WGF steers consultative towards Ethiopia’s first national regulation of water and sanitation services

The UNDP-SIWI Water Governance Facility (WGF) joined its forces with UNICEF Ethiopia country office and a high-level Brazilian delegation to address the regulation of water and sanitation services in Ethiopia.

The UNDP-SIWI Water Governance Facility (WGF) joined its forces with UNICEF Ethiopia country office and a high-level Brazilian delegation to address the regulation of water and sanitation services in Ethiopia. During the expert workshop, H. E. Dr. Seleshi Bekele, the MoWIE Minister for Water, agreed that WGF will take a seat within an international advisory board along with UNICEF Country Office to further guide and help the national team of consultants carrying this important work forward.

The three-day consultative expert workshop was hosted in Addis Ababa by the Ethiopian Ministry of Water, Irrigation and Electricity (MoWIE). The event gathered over forty principal national and subnational stakeholders under the framework of south-south cooperation between the governments of Brazil and Ethiopia.

In her opening speech H.E. Ms. Frenesh Mekuria, Ethiopian State Minister expressed deep gratitude to the Brazilian Government for its contributions to the south-south framework. At the same time the Minister stressed an importance of WGF being involved within the process, aimed to help national stakeholders to shape and establish the first regulation of water and sanitation services in Ethiopia. The WGF and UNICEF were acknowledged as key expert partners in helping to steer this process and achieving milestone institutional change within Ethiopia.

Structured around a range of presentations, the event successfully allowed national stakeholders to outline the current water and sanitation regulatory settings at national, regional and utility level. Mr. Mario Monteiro, heading the regional regulatory body of Ceara, part of the Brazilian delegation along with the Ministry of Cities, explained water supply and sanitation service delivery realities in Brazil while emphasizing a necessity for flexibility with regard to different models and options.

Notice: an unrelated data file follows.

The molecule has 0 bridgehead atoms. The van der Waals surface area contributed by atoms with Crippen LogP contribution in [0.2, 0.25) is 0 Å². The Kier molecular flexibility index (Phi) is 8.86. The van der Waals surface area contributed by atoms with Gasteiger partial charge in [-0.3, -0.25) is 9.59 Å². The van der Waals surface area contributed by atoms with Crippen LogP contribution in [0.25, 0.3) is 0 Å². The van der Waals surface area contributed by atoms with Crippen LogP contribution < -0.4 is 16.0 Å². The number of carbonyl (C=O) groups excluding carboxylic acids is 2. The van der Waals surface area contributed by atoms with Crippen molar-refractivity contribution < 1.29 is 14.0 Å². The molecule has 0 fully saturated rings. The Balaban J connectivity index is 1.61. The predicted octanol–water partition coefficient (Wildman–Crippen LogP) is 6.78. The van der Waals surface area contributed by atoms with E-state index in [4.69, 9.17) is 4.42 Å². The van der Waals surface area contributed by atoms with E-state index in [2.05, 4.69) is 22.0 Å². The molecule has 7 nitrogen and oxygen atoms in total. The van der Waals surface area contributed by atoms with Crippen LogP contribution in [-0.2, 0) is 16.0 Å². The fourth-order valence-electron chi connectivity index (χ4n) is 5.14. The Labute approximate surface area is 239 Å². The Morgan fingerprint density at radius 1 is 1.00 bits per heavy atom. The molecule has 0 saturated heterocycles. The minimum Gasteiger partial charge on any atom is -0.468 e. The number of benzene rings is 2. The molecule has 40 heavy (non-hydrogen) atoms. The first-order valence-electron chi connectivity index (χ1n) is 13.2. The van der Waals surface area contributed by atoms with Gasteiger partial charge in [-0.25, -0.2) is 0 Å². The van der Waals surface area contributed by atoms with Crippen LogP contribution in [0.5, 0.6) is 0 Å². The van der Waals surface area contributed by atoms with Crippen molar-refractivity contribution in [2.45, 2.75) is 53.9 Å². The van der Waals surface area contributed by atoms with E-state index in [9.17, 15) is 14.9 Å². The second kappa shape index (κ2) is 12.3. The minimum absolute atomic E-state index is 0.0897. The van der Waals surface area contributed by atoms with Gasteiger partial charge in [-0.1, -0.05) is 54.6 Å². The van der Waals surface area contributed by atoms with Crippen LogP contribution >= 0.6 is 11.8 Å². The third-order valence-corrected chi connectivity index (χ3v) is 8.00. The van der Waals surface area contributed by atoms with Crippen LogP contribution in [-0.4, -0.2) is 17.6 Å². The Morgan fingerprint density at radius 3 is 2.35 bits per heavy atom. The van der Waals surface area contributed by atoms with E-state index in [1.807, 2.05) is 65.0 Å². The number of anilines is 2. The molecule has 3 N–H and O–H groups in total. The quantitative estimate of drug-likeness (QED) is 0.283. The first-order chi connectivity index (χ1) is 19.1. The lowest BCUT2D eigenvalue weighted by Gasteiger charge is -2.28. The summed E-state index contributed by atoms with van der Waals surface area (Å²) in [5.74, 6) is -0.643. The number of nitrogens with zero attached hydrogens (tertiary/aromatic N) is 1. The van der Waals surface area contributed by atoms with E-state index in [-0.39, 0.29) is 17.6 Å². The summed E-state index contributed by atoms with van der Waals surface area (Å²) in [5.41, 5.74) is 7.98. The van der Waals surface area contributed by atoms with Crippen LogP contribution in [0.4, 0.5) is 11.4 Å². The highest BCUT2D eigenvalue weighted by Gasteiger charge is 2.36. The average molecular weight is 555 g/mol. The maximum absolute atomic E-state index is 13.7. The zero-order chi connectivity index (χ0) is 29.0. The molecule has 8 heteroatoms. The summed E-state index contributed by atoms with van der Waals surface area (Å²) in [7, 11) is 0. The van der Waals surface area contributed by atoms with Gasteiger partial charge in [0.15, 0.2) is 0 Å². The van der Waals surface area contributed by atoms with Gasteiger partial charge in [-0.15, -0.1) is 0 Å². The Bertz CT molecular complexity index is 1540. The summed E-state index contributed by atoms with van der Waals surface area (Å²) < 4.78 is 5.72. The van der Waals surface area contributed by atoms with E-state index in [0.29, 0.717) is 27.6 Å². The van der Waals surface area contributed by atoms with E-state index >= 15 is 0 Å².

WGF interventions focused on regulation and accountability. Principal elements, challenges and mechanisms of regulatory functions were outlined ensuring a common understanding about regulatory concepts and modalities with regard to its main economic functions such as tariff setting, service quality competition or consumer protection. Examples of regulatory frameworks coming from Kenya, Zambia, Tajikistan and Laos were among those offered to participants to illustrate more or less optimal regulatory settings. The participants were invited to propose their own views on Ethiopian regulatory functions in terms of who should regulate different economic functions at national, regional, zonal and local level.

Accountability, captured as a matrix of roles and responsibilities, was presented and shared in the course through an interactive exercise that saw participants pick the most relevant roles and aspects to be improved when it comes to service providers, users or authorities. This exercise reconfirmed the importance of the accountability as a safety net in those circumstances where the regulatory entity is not performing efficiently, or, as a pre-condition for a non-existing regulatory framework to become operational in cases such as Ethiopia.

The expert workshop was completed by an adoption of the Terms of Reference for the national consultancy team to take further the agreed tasks leading toward Ethiopia’s first regulation of water and sanitation services.

Contact

Mr. Ivan Draganic

Programme Manager
ivan.draganic@siwi.org
Phone: +46 8 121 360 87